Now she plans to join the international campaign to ban land mines and do whatever she can to get a Democrat elected president in 2004, she said.

''I don't ever do anything that would hurt the Marines,'' she said. ''However, I want everything to come out about why decisions were made. And I don't want to hear, 'Well, you know what, it's over now, the decision was made.' You know what? If you make a wrong decision, you have to pay for that. I want to make sure that changes are made or people are held accountable for what happened.''

As she spoke, she often pointed to what the family calls ''the board,'' three giant collages plastered with photographs of Corporal Bradach-Nall, from when he was a toddler wearing Coke-bottle glasses -- before he had the operation for his lazy eye -- to his last days as a marine. He was killed by an explosion in a minesweeping operation near Karbala, in south-central Iraqi.

Corporal Bradach-Nall was estranged from his father, Gary Nall, who did not attend the funeral, the relatives said. But while Travis was in Iraq, he told several of his fellow marines that he planned to try to see his father when he returned home.

A few of them called Mr. Nall after Travis was killed to pass on that message, said Mr. Nall's father, John Nall, who lives with his son near Portland and said his son was away this week and that he had no idea how to reach him.

''He was hit awfully hard,'' the elder Mr. Nall said. ''It hit us all pretty hard.''

Katie Bradach -- Aunt Katie -- who often joined her sister and two nephews on their family vacations, is spending as much time as she can with her sister, at the house in northeast Portland. She is, as her sister said, one of the main ''baby sitters'' who come to the house to make sure Ms. Bradach is not alone.

''He wrote me a letter,'' Katie Bradach, 36, said, crying. ''He said, 'Make sure to take care of Mom. Make sure she doesn't go crazy.' That's what I'm supposed to be doing, making sure she doesn't go crazy. Every day, I figure that's what I'm doing for him.''

John F. Bradach Sr. -- Uncle John, 52 -- reads the Bible -- ''sometimes it gives me insight and sometimes it doesn't,'' he said -- and watches the sun go down.

James Bradach -- Uncle James, 44 -- recently returned from a seven-day trek around Mount Hood with his three dogs.

Christopher Bradach, a cousin born a few months after Travis, is working on a Travis memorial videotape, overlaying old home movies with his cousin's voice and the ''Ghostbusters'' soundtrack.

Riley and Danny Bradach, two other cousins, wrote a long obituary, which was published in The Portland Oregonian shortly after Corporal Bradach-Nall was killed.

''Everyone was talking about him as this gung-ho marine,'' said Riley Bradach, 22, who along with about 10 other relatives and friends drifted in and out of his cousin's house last Sunday, typical for a Sunday. ''We wanted to put a face on him. He wasn't just a marine.''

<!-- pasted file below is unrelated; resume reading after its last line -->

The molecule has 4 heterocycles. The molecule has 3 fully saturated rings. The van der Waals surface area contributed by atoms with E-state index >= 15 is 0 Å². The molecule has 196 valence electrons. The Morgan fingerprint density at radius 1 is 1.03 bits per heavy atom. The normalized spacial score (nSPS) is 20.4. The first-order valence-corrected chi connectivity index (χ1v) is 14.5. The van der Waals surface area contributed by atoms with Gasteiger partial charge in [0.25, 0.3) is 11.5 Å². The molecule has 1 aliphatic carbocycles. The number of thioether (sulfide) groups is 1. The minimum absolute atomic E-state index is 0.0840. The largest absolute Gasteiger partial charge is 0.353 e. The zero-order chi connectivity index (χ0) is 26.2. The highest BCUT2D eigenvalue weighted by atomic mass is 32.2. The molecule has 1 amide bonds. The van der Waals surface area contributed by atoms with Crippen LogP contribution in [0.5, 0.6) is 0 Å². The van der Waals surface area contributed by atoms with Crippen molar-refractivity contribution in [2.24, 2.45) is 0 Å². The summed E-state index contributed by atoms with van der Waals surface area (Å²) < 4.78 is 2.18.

The obituary read: ''Travis died serving his country. But his true loyalty was at home with his family. Above all things living were his mother and younger brother. Travis's pride for his family was never a secret.

''While deployed in the Middle East, he wrote home, telling his aunts and uncles to warn boys interested in his female cousins. 'If a tattooed marine doesn't scare him,' Travis wrote, 'I don't know what will.' ''

Photos: Lynn Bradach and her son, Nick Nall, are at the center of a close-knit clan grieving at the death of Cpl. Travis J. Bradach-Nall. (Alan S. Weiner for The New York Times)(pg. 1); Cpl. Travis J. Bradach-Nall, shown in a two-year-old family photograph, was killed in Iraq after he decided to stay for three extra months.; The family members of Cpl. Travis J. Bradach-Nall who had tattoos in his honor for the movie that he loved, ''Ghostbusters,'' are, from left, his cousins, Christopher, Danny and Riley Bradach, and his brother, Nick Nall. (Alan S. Weiner for The New York Times)(pg. 12)

AP News

Travis J. Bradach-Nall had been scheduled to leave Iraq shortly after major combat ended on May 1. He planned to go to college and learn to fly a helicopter. But when he heard more help was needed, he volunteered to stay three more months. The platoon wasn't surprised by his decision, said Cpl. Jose Hernandez. "He would always step in and take his spot." Bradach-Nall, of Portland, died July 2 in an explosion during a mine-clearing operation.

The adventurous young soldier played drums, loved punk rock and drove his mother up the wall with a series of tattoos.

Lynn Bradach finally laid down the law to her firstborn: No more tattoos. Bradach recalls the dust-up when her boy showed up with a new gauze bandage. She refused to look but eventually relented.

The tattoo was a heart with a single word: "Mom."